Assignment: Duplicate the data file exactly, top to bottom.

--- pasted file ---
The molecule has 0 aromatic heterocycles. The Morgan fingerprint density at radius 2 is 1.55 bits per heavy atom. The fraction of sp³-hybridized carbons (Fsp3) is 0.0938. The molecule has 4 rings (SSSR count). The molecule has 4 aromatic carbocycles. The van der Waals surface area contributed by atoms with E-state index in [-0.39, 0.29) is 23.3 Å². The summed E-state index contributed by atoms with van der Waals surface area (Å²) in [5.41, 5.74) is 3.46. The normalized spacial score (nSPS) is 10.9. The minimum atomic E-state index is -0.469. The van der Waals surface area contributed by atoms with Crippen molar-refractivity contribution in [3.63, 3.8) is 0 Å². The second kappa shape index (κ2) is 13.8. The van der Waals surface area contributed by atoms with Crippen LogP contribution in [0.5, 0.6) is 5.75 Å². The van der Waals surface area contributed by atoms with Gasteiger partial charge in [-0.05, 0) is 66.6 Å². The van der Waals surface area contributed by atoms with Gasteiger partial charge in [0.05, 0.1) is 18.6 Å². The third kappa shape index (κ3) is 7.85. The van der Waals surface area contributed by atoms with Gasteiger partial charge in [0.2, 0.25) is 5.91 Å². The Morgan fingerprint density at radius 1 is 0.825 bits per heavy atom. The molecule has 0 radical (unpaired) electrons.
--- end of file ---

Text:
The molecule has 0 aromatic heterocycles. The Morgan fingerprint density at radius 2 is 1.55 bits per heavy atom. The fraction of sp³-hybridized carbons (Fsp3) is 0.0938. The molecule has 4 rings (SSSR count). The molecule has 4 aromatic carbocycles. The van der Waals surface area contributed by atoms with E-state index in [-0.39, 0.29) is 23.3 Å². The summed E-state index contributed by atoms with van der Waals surface area (Å²) in [5.41, 5.74) is 3.46. The normalized spacial score (nSPS) is 10.9. The minimum atomic E-state index is -0.469. The van der Waals surface area contributed by atoms with Crippen molar-refractivity contribution in [3.63, 3.8) is 0 Å². The second kappa shape index (κ2) is 13.8. The van der Waals surface area contributed by atoms with Crippen LogP contribution in [0.5, 0.6) is 5.75 Å². The van der Waals surface area contributed by atoms with Gasteiger partial charge in [-0.05, 0) is 66.6 Å². The van der Waals surface area contributed by atoms with Gasteiger partial charge in [0.05, 0.1) is 18.6 Å². The third kappa shape index (κ3) is 7.85. The van der Waals surface area contributed by atoms with Gasteiger partial charge in [0.2, 0.25) is 5.91 Å². The Morgan fingerprint density at radius 1 is 0.825 bits per heavy atom. The molecule has 0 radical (unpaired) electrons.